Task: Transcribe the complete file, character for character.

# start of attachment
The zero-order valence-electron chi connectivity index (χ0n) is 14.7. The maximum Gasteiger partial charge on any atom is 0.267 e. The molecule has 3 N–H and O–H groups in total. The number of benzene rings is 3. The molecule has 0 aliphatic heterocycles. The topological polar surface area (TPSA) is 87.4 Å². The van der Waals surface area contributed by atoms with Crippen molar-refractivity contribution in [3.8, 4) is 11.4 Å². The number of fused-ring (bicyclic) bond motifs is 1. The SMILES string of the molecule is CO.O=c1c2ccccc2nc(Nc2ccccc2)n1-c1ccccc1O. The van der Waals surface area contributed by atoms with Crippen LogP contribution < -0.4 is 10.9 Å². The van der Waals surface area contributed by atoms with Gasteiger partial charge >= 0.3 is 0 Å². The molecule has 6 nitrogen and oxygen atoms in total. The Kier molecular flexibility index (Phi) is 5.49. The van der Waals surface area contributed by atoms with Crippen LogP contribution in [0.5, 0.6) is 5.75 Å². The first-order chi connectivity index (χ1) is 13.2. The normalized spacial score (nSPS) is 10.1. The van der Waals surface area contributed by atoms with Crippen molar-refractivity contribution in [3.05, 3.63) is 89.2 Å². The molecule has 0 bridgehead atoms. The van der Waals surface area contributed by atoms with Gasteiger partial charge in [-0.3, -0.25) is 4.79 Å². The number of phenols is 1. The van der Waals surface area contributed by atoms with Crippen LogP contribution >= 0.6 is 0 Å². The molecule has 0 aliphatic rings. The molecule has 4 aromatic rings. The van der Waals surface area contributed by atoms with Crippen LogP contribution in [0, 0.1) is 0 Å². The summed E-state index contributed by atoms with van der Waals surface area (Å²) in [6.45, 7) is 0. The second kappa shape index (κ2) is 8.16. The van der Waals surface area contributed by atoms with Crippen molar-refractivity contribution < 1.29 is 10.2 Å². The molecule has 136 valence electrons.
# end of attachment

The zero-order valence-electron chi connectivity index (χ0n) is 14.7. The maximum Gasteiger partial charge on any atom is 0.267 e. The molecule has 3 N–H and O–H groups in total. The number of benzene rings is 3. The molecule has 0 aliphatic heterocycles. The topological polar surface area (TPSA) is 87.4 Å². The van der Waals surface area contributed by atoms with Crippen molar-refractivity contribution in [3.8, 4) is 11.4 Å². The number of fused-ring (bicyclic) bond motifs is 1. The SMILES string of the molecule is CO.O=c1c2ccccc2nc(Nc2ccccc2)n1-c1ccccc1O. The van der Waals surface area contributed by atoms with Crippen LogP contribution < -0.4 is 10.9 Å². The van der Waals surface area contributed by atoms with Gasteiger partial charge >= 0.3 is 0 Å². The molecule has 6 nitrogen and oxygen atoms in total. The Kier molecular flexibility index (Phi) is 5.49. The van der Waals surface area contributed by atoms with Crippen LogP contribution in [0.5, 0.6) is 5.75 Å². The first-order chi connectivity index (χ1) is 13.2. The normalized spacial score (nSPS) is 10.1. The van der Waals surface area contributed by atoms with Crippen molar-refractivity contribution in [3.05, 3.63) is 89.2 Å². The molecule has 0 bridgehead atoms. The van der Waals surface area contributed by atoms with Gasteiger partial charge in [-0.3, -0.25) is 4.79 Å². The number of phenols is 1. The van der Waals surface area contributed by atoms with Crippen LogP contribution >= 0.6 is 0 Å². The molecule has 0 aliphatic rings. The molecule has 4 aromatic rings. The van der Waals surface area contributed by atoms with Crippen LogP contribution in [0, 0.1) is 0 Å². The summed E-state index contributed by atoms with van der Waals surface area (Å²) in [6.45, 7) is 0. The second kappa shape index (κ2) is 8.16. The van der Waals surface area contributed by atoms with Crippen molar-refractivity contribution < 1.29 is 10.2 Å². The molecule has 136 valence electrons.